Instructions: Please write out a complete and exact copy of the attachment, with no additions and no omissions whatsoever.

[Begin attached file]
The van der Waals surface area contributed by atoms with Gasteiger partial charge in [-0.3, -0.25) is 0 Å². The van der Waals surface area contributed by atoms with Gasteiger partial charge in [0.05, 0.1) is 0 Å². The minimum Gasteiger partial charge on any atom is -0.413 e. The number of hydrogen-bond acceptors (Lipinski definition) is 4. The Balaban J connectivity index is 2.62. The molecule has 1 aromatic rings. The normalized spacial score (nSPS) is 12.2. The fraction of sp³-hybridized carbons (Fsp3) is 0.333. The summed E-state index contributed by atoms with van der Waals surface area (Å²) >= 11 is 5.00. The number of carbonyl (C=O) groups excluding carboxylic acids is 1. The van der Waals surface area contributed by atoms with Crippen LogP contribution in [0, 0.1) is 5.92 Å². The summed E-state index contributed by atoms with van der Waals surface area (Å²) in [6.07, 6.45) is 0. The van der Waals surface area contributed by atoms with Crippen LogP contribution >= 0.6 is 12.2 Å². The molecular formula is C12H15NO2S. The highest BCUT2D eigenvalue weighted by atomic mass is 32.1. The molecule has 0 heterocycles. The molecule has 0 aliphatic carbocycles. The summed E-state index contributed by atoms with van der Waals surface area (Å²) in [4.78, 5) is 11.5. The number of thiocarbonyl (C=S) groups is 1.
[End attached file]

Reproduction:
The van der Waals surface area contributed by atoms with Gasteiger partial charge in [-0.3, -0.25) is 0 Å². The van der Waals surface area contributed by atoms with Gasteiger partial charge in [0.05, 0.1) is 0 Å². The minimum Gasteiger partial charge on any atom is -0.413 e. The number of hydrogen-bond acceptors (Lipinski definition) is 4. The Balaban J connectivity index is 2.62. The molecule has 1 aromatic rings. The normalized spacial score (nSPS) is 12.2. The fraction of sp³-hybridized carbons (Fsp3) is 0.333. The summed E-state index contributed by atoms with van der Waals surface area (Å²) >= 11 is 5.00. The number of carbonyl (C=O) groups excluding carboxylic acids is 1. The van der Waals surface area contributed by atoms with Crippen LogP contribution in [0, 0.1) is 5.92 Å². The summed E-state index contributed by atoms with van der Waals surface area (Å²) in [6.07, 6.45) is 0. The van der Waals surface area contributed by atoms with Crippen LogP contribution >= 0.6 is 12.2 Å². The molecular formula is C12H15NO2S. The highest BCUT2D eigenvalue weighted by atomic mass is 32.1. The molecule has 0 heterocycles. The molecule has 0 aliphatic carbocycles. The summed E-state index contributed by atoms with van der Waals surface area (Å²) in [4.78, 5) is 11.5. The number of thiocarbonyl (C=S) groups is 1.